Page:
A new program in Ottawa aims to get more musical instruments and equipment into the hands of aspiring female and gender-diverse musicians.
Local community organization Girls+ Rock Ottawa, which aims to increase diversity, equity, and inclusion in the music community, says access to instruments and equipment can be a major barrier to diversity in the music industry.
The group's new gear lending program, which launched Friday, tries to address the issue by allowing people to test the waters with an instrument before committing to it.
"[Hopefully] more people will get involved in music ... getting more representation and diversity within the music community at large," said Tiffanie Tri, chair of Girls+ Rock Ottawa.
A more inclusive music scene
Tri says the organization has about 50 guitars, both electric and acoustic, and more than 20 amps as part of the lending program, plus 10 keyboards, 10 drum kits, mixers and audio recording equipment.
For a membership fee, aspiring musicians can rent up to three items for a month at a time. The program also allows band memberships, which could include up to four people and up to 12 items per month.
The gear can be lent from the Shenkman Arts Centre in Orléans and the Nepean Creative Arts Centre.
The membership plans are cheaper than traditional equipment rentals in order to make music more accessible, according to Tri.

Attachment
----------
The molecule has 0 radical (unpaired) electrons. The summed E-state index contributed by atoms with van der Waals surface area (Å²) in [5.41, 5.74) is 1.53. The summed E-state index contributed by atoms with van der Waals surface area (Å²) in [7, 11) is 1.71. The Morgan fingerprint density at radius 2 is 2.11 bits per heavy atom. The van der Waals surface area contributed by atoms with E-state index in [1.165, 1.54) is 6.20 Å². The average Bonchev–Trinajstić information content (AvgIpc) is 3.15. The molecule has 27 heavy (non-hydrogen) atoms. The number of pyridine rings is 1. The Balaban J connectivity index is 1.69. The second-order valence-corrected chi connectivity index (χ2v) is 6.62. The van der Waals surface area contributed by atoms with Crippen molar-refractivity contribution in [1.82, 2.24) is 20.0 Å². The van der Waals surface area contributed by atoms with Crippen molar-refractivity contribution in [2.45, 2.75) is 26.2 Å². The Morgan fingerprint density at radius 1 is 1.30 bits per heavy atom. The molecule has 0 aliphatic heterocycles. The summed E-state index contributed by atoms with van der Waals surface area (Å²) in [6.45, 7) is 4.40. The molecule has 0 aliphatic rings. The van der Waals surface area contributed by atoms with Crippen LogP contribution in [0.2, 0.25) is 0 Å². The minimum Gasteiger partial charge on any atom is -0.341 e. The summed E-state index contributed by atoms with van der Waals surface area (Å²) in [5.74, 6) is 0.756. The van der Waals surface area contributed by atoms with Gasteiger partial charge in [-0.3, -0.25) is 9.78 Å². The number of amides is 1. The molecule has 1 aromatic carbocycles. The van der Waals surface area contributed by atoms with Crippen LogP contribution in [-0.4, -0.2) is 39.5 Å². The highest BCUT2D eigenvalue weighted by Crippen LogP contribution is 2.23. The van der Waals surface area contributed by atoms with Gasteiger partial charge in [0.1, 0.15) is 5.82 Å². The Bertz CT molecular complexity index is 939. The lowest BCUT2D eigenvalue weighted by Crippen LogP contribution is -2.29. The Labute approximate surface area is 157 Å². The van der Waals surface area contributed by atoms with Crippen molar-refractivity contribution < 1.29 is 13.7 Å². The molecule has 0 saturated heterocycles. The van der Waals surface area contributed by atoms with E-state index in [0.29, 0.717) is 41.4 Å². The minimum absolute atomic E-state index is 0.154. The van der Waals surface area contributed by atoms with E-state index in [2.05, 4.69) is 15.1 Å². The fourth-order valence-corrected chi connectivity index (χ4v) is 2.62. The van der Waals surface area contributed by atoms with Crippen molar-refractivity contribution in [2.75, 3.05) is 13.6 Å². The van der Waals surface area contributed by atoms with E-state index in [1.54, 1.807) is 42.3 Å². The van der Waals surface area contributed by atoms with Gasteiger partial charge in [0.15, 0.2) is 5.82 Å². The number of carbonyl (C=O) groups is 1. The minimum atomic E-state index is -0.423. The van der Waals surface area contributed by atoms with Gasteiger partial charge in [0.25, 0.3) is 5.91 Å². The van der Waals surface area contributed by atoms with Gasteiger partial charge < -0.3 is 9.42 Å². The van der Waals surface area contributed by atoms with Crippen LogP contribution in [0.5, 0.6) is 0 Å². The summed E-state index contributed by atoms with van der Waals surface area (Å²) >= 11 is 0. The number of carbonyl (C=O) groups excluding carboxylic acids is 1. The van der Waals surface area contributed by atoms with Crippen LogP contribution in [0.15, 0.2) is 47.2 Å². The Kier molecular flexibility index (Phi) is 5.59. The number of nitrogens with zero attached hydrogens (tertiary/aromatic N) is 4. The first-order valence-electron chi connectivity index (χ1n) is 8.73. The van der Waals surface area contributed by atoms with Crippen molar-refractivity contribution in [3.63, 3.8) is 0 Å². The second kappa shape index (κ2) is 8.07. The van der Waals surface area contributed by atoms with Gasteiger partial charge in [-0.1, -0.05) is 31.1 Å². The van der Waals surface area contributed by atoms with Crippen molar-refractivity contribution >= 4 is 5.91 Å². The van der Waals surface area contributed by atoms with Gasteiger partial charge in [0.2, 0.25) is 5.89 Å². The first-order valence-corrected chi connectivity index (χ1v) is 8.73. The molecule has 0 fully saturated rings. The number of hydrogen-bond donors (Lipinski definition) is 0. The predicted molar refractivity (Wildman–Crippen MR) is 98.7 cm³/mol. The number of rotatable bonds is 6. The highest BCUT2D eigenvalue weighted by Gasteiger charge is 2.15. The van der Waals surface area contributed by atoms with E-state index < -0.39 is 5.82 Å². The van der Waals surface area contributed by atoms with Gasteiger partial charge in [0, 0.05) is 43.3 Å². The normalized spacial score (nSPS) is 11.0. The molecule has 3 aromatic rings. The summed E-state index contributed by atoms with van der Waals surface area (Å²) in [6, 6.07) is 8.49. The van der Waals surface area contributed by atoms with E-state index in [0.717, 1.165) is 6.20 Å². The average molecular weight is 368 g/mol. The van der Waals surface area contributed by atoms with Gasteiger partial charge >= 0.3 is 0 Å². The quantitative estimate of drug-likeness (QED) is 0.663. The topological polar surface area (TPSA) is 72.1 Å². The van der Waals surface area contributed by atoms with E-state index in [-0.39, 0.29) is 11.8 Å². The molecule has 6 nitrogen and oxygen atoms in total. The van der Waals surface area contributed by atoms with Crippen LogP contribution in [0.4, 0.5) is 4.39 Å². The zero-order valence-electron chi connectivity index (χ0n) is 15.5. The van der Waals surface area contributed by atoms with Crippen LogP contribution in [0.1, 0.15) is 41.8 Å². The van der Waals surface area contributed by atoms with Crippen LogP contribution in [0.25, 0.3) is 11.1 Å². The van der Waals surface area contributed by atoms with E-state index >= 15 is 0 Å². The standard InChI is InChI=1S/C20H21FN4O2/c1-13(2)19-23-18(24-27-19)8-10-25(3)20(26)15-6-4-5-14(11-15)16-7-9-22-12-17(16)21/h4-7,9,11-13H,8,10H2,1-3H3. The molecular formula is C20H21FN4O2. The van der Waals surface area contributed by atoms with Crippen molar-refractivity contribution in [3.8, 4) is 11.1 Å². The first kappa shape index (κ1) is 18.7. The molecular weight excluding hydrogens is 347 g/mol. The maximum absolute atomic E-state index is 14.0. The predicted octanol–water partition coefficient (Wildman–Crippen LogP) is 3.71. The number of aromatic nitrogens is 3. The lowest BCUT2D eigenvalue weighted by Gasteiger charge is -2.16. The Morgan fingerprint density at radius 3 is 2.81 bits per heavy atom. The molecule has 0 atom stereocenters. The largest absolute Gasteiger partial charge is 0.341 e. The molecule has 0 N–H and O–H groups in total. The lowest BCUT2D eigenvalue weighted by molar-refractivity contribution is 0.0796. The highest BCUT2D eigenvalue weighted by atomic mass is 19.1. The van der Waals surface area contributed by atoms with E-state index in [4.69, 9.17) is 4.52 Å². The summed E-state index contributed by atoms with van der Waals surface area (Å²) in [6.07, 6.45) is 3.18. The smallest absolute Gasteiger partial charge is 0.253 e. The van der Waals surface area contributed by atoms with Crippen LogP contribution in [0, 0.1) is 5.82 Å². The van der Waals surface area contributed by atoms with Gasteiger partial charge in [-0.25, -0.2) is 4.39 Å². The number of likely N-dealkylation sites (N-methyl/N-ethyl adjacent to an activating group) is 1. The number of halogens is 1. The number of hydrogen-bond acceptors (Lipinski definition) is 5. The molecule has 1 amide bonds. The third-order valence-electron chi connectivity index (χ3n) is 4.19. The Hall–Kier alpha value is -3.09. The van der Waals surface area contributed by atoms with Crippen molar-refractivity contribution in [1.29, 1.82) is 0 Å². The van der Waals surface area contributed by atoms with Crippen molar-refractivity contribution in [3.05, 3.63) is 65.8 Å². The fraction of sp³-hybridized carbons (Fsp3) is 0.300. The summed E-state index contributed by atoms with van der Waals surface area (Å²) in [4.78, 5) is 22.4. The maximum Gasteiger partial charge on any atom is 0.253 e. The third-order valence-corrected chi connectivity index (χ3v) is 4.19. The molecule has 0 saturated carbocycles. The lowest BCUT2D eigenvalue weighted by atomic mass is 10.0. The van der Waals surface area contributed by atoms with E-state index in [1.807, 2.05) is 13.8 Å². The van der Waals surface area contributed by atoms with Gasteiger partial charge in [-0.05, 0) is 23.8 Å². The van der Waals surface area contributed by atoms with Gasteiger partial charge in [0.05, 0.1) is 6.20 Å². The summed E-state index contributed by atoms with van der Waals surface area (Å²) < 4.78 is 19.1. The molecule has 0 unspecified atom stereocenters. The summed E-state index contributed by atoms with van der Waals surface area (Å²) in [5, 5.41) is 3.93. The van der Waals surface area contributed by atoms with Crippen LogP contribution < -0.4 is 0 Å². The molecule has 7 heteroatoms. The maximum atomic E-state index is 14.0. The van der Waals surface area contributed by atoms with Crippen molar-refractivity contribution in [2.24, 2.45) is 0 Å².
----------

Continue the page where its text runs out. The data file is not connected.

In addition to the gear lending program,it also has an online music education platform that will launch in the coming weeks. It will include instrument tutorials for bass, guitar, drums and keyboards.
"These tutorials were created with professional musicians who identify as gender diverse in Ottawa," Tri says.
"You should be able to write a song by the end."
The tutorials are geared for beginners and aim to provide them the basic skills to get started.
Music for the pandemic
She says the pandemic has led many people to appreciate the benefits of music.
"I think everyone has noticed that having some form of outlet for self-expression and creativity has been so important during lockdown."
Thanks to people clearing out their homes during the pandemic, Tri says they got a windfall of donations from people looking to re-home unused instruments.
These donations from community members allowed Girls+ Rock Ottawa to exponentially increase their collection.